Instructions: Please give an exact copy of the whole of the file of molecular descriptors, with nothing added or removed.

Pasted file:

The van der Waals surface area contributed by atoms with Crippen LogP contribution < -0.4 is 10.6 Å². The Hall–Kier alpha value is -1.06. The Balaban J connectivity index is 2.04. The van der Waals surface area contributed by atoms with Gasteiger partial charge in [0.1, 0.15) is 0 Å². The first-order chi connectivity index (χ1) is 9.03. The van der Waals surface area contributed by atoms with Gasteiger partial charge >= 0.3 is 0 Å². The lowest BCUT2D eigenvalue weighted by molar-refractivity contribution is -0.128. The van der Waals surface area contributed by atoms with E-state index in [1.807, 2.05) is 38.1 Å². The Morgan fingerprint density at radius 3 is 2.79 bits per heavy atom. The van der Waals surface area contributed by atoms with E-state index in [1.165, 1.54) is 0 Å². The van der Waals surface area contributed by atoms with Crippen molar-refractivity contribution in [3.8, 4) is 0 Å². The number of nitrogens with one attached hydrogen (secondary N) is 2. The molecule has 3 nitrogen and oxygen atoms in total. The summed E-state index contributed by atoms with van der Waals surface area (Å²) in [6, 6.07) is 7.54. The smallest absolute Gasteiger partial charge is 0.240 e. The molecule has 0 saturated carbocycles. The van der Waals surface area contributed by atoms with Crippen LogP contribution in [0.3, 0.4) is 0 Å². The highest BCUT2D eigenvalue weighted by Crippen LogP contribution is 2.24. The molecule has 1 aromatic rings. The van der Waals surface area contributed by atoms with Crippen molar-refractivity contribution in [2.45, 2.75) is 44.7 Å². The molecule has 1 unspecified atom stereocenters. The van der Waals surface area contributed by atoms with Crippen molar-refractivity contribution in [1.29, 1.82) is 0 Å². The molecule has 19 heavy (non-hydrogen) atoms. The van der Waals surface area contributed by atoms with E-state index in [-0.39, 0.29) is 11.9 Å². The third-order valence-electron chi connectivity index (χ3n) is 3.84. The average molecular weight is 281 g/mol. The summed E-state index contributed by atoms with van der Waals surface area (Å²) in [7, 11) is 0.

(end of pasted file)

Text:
The van der Waals surface area contributed by atoms with Crippen LogP contribution < -0.4 is 10.6 Å². The Hall–Kier alpha value is -1.06. The Balaban J connectivity index is 2.04. The van der Waals surface area contributed by atoms with Gasteiger partial charge in [0.1, 0.15) is 0 Å². The first-order chi connectivity index (χ1) is 9.03. The van der Waals surface area contributed by atoms with Gasteiger partial charge >= 0.3 is 0 Å². The lowest BCUT2D eigenvalue weighted by molar-refractivity contribution is -0.128. The van der Waals surface area contributed by atoms with E-state index in [1.807, 2.05) is 38.1 Å². The Morgan fingerprint density at radius 3 is 2.79 bits per heavy atom. The van der Waals surface area contributed by atoms with E-state index in [1.165, 1.54) is 0 Å². The van der Waals surface area contributed by atoms with Crippen molar-refractivity contribution in [3.8, 4) is 0 Å². The number of nitrogens with one attached hydrogen (secondary N) is 2. The molecule has 3 nitrogen and oxygen atoms in total. The summed E-state index contributed by atoms with van der Waals surface area (Å²) in [6, 6.07) is 7.54. The smallest absolute Gasteiger partial charge is 0.240 e. The molecule has 0 saturated carbocycles. The van der Waals surface area contributed by atoms with Crippen LogP contribution in [0.3, 0.4) is 0 Å². The highest BCUT2D eigenvalue weighted by Crippen LogP contribution is 2.24. The molecule has 1 aromatic rings. The van der Waals surface area contributed by atoms with Crippen molar-refractivity contribution in [2.45, 2.75) is 44.7 Å². The molecule has 1 unspecified atom stereocenters. The van der Waals surface area contributed by atoms with Crippen molar-refractivity contribution in [1.29, 1.82) is 0 Å². The molecule has 19 heavy (non-hydrogen) atoms. The van der Waals surface area contributed by atoms with E-state index in [-0.39, 0.29) is 11.9 Å². The third-order valence-electron chi connectivity index (χ3n) is 3.84. The average molecular weight is 281 g/mol. The summed E-state index contributed by atoms with van der Waals surface area (Å²) in [7, 11) is 0.